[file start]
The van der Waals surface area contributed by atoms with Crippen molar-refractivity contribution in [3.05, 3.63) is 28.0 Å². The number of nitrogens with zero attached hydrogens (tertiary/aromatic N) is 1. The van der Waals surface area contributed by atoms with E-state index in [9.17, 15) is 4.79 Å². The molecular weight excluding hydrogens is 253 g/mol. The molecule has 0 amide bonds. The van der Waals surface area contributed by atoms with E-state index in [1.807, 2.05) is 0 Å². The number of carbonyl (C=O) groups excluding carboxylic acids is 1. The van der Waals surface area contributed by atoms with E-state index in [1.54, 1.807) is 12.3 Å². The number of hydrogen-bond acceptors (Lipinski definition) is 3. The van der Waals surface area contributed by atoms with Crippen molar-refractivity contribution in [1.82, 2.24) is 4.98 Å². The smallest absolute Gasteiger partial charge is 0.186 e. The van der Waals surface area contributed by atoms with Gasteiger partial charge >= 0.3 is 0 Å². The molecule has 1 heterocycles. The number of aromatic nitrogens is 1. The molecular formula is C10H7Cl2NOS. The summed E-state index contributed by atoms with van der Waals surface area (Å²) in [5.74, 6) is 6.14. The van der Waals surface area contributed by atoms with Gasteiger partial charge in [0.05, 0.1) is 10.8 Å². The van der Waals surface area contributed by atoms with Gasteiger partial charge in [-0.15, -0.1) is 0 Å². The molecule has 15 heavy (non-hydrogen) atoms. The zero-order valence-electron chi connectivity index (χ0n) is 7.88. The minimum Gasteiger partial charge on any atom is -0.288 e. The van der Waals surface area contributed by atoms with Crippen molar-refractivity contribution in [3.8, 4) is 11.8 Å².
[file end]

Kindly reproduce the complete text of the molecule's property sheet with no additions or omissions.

The van der Waals surface area contributed by atoms with Crippen molar-refractivity contribution in [3.05, 3.63) is 28.0 Å². The number of nitrogens with zero attached hydrogens (tertiary/aromatic N) is 1. The van der Waals surface area contributed by atoms with E-state index in [9.17, 15) is 4.79 Å². The molecular weight excluding hydrogens is 253 g/mol. The molecule has 0 amide bonds. The van der Waals surface area contributed by atoms with E-state index in [1.807, 2.05) is 0 Å². The number of carbonyl (C=O) groups excluding carboxylic acids is 1. The van der Waals surface area contributed by atoms with E-state index in [1.54, 1.807) is 12.3 Å². The number of hydrogen-bond acceptors (Lipinski definition) is 3. The van der Waals surface area contributed by atoms with Crippen molar-refractivity contribution in [1.82, 2.24) is 4.98 Å². The smallest absolute Gasteiger partial charge is 0.186 e. The van der Waals surface area contributed by atoms with Gasteiger partial charge >= 0.3 is 0 Å². The molecule has 1 heterocycles. The number of aromatic nitrogens is 1. The molecular formula is C10H7Cl2NOS. The summed E-state index contributed by atoms with van der Waals surface area (Å²) in [5.74, 6) is 6.14. The van der Waals surface area contributed by atoms with Gasteiger partial charge in [0.05, 0.1) is 10.8 Å². The van der Waals surface area contributed by atoms with Gasteiger partial charge in [-0.15, -0.1) is 0 Å². The molecule has 15 heavy (non-hydrogen) atoms. The zero-order valence-electron chi connectivity index (χ0n) is 7.88. The minimum Gasteiger partial charge on any atom is -0.288 e. The van der Waals surface area contributed by atoms with Crippen molar-refractivity contribution in [3.8, 4) is 11.8 Å².